City of Thorns offers a nuanced corrective. Rawlence spent years visiting Dadaab and interviewing refugees from the region while working as a researcher with Human Rights Watch. Dadaab, a tent city first established in 1991, is now home to generations of Somalis who have fled civil war and famines, as well as Ethiopians, Eritreans, Congolese, Sudanese, and others escaping the region’s conflicts. Rawlence explores Dadaab through nine of its inhabitants, portraying them with complexity and compassion, while also critiquing the counterterror policies that have done little, he argues, to bring stability to East Africa.

Rawlence opens his book with a 2014 meeting he attended in the White House with members of the National Security Council, a year after Westgate. Rawlence understood that the NSC wanted to hear why — with desperate poverty and overcrowding and infinitesimal chances for resettlement — had all the young men in Dadaab not joined al Shabaab? Rawlence had often pondered the same thing, but found that “the very question was an insult.” To the refugees he knew, “al Shabaab were crazy, murderous criminals.” Besides, the camps were heavily policed by Kenyan authorities, security guards, and local residents alike. Al Shabaab had a shadowy, often deadly, presence in the camps, but Rawlence couldn’t in good faith tell the gathered officials that Dadaab contributed to terrorism.

“There were no further questions and the meeting came to an early conclusion,” he writes. He had “fallen into the liberal lobbyist’s trap: If the youth were not at risk of being radicalized, then perhaps the NSC didn’t need to worry about Dadaab after all.”

Speaking at an event in New York a few weeks ago, Rawlence said that “so much lazy policy” is based on the idea that the camps are “hotbeds of radicalization.” Western powers throw military aid and drone strikes behind regional governments, he said, but “nobody wants to acknowledge that Kenya is not an honest broker in Somalia, Ethiopia is not an honest broker in Somalia.”

Kenyan military intervention against al Shabaab often made things worse. In the year after the Kenyan army invaded Somalia in fall of 2011, there were 30 attacks on Kenyan soil, against both civilians and security forces. When Kenyan forces took the southern Somali city of Kismayo, “all the sectors in which al Shabaab had been active in trafficking — charcoal, sugar, drugs, weapons, and humans — now boomed.” Western intelligence agencies, according to Rawlence, believed that the Kenyan army simply split revenues with al Shabaab and a local militia. The change in the power dynamics of smuggling affected the camp’s economy, Rawlence writes, as the price of sugar skyrocketed and fights over clan control of trade erupted.

Dadaab’s residents also suffered directly from al Shabaab’s reprisals. Improvised explosives and suicide bombers hit the camps. When seven boys were injured in a shooting in a ramshackle cinema where they had gathered to watch soccer, residents dubbed it “Westgate Two.” Sanitation, healthcare, food distribution, and other aid in the camp dwindled as international aid groups withdrew amid the insecurity; foreign aid workers made obvious kidnapping targets.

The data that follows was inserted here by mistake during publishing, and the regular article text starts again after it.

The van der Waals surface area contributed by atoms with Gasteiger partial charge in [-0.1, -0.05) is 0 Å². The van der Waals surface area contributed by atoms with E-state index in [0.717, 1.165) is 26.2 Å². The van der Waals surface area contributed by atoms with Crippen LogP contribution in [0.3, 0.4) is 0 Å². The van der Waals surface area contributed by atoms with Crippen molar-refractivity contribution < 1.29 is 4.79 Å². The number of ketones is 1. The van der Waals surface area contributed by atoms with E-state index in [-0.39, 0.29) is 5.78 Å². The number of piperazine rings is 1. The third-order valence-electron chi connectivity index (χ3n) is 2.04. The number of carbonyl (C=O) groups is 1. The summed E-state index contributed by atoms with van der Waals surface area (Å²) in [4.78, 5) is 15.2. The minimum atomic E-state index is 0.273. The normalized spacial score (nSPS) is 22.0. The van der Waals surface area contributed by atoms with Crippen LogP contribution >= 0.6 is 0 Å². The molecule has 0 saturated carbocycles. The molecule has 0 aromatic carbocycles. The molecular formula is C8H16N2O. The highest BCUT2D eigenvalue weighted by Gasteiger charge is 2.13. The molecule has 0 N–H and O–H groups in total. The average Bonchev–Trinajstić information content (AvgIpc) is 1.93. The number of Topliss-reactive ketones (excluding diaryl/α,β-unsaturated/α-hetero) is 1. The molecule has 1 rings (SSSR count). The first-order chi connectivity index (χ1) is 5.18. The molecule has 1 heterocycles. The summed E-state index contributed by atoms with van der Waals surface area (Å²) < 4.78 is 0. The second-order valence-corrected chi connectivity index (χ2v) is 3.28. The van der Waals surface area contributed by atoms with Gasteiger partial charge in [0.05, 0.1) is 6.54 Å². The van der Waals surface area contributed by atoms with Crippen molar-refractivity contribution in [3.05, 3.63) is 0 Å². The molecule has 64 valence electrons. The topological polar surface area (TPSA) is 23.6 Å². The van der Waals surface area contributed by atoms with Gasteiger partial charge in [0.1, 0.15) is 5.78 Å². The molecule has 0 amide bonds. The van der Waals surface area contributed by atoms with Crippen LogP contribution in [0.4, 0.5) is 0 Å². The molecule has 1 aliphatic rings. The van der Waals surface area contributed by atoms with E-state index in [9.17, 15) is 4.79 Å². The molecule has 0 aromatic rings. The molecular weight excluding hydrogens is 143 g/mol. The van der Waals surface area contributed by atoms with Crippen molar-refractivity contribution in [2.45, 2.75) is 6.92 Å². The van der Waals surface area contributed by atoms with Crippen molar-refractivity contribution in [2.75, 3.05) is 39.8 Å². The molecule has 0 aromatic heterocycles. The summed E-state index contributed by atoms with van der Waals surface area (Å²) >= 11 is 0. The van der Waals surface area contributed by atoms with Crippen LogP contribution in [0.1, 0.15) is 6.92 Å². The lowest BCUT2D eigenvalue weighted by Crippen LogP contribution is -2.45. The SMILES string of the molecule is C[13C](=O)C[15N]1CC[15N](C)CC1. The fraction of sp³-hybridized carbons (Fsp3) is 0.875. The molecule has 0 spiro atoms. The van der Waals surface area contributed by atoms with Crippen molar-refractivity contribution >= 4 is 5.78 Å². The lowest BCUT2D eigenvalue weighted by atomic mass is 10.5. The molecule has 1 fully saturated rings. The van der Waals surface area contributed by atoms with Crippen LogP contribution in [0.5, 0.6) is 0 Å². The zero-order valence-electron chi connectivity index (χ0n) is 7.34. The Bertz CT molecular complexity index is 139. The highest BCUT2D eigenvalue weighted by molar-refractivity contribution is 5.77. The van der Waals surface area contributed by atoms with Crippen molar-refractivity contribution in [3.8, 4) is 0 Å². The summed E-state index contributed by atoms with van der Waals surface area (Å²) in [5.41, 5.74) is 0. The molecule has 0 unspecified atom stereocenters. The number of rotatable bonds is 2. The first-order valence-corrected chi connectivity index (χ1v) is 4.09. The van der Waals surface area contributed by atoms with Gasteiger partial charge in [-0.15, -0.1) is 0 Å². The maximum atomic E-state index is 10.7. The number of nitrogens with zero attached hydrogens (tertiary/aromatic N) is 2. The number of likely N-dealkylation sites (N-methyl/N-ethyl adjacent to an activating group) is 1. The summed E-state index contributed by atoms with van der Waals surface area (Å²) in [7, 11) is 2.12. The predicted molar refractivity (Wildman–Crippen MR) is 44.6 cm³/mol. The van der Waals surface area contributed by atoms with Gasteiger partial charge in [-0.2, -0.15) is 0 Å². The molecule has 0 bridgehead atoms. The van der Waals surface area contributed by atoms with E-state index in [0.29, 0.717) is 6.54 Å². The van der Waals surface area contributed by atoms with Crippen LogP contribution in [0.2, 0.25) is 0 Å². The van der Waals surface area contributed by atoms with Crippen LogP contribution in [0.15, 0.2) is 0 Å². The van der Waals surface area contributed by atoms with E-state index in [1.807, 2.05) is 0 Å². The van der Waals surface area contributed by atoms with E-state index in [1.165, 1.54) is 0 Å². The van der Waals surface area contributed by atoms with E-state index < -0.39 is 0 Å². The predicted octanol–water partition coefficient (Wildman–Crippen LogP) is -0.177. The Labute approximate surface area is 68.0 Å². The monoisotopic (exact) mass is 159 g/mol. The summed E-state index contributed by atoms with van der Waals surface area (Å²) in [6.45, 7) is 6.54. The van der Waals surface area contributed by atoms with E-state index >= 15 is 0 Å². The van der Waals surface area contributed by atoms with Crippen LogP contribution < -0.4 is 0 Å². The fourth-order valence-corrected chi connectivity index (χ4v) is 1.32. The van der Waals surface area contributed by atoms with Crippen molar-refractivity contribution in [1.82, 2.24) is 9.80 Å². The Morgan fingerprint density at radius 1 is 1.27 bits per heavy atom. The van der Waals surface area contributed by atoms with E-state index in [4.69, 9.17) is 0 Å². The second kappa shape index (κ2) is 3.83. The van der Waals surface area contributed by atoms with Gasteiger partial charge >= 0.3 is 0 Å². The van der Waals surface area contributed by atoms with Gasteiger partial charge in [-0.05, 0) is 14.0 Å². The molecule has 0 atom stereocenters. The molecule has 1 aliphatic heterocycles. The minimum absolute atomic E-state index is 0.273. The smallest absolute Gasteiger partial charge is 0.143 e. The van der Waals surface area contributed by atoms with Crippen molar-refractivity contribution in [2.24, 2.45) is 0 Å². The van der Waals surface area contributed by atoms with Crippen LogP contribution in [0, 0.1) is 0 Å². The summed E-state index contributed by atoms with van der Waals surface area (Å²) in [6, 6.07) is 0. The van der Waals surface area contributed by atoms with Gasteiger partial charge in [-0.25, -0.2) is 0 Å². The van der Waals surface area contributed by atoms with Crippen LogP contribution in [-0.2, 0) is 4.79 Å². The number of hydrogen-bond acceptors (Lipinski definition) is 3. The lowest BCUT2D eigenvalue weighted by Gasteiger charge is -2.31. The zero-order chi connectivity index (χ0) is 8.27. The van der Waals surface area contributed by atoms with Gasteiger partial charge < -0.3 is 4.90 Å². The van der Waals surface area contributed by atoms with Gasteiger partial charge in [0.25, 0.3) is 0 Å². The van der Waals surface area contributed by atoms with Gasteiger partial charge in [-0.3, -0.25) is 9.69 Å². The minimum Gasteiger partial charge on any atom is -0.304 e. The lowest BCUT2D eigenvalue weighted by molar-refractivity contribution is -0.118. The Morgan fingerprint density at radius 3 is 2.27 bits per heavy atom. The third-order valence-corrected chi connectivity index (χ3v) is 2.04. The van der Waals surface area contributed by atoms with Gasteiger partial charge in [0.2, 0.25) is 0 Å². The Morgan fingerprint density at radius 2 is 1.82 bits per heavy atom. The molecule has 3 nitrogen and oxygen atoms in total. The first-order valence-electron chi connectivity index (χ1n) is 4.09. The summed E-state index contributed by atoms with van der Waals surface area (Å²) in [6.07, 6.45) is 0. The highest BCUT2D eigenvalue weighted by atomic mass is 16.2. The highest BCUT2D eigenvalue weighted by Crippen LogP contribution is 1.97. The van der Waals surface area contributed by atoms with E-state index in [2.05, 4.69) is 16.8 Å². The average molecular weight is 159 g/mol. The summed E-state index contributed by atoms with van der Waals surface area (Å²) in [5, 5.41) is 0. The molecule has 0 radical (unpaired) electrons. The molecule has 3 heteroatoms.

But perhaps worst of all was the retaliation from Kenyan authorities. Police often swept through the camps, beating any young men they found. Somalis living in Nairobi had to pay bribes to the police or be rounded up and detained or sent to Dadaab. The book ends in late 2014, as Kenya decided that it wanted the camp officially closed. Refugees were to leave in what Kenya called “spontaneous, voluntary returns,” even though few people wanted to go back to Somalia, which was still very much at war. As Rawlence documents, life in the camps simply got harder. “Dadaab was stuck: no improvements, no investments, but no movement, either,” he writes.

Through these dire happenings, Rawlence deftly winds refugees’ stories. He provides psychological portraits of his characters, recording their lives with sympathy and without moralizing. Tragedy and horror, rape and bombs, shape lives in the camp, but so do love and ambition, jealousy and luck.

The principal characters include Guled, a teenager who fled conscription in al Shabaab’s youth gangs in Mogadishu, and a Somali-Sudanese couple, Muna and Monday, whose mixed-religion marriage causes an uproar. Tawane, a young Somali man who had grown up in the camps and became an influential youth leader, explains the word buufis — a term invented in Dadaab to describe the longing to leave, and the particular depression that comes after one of his friends succeeds in escaping. And there is Lamma, an Ethiopian exile who spent an hour each day collecting water for a tiny garden, “so that his child could know what it was like to sit on grass.”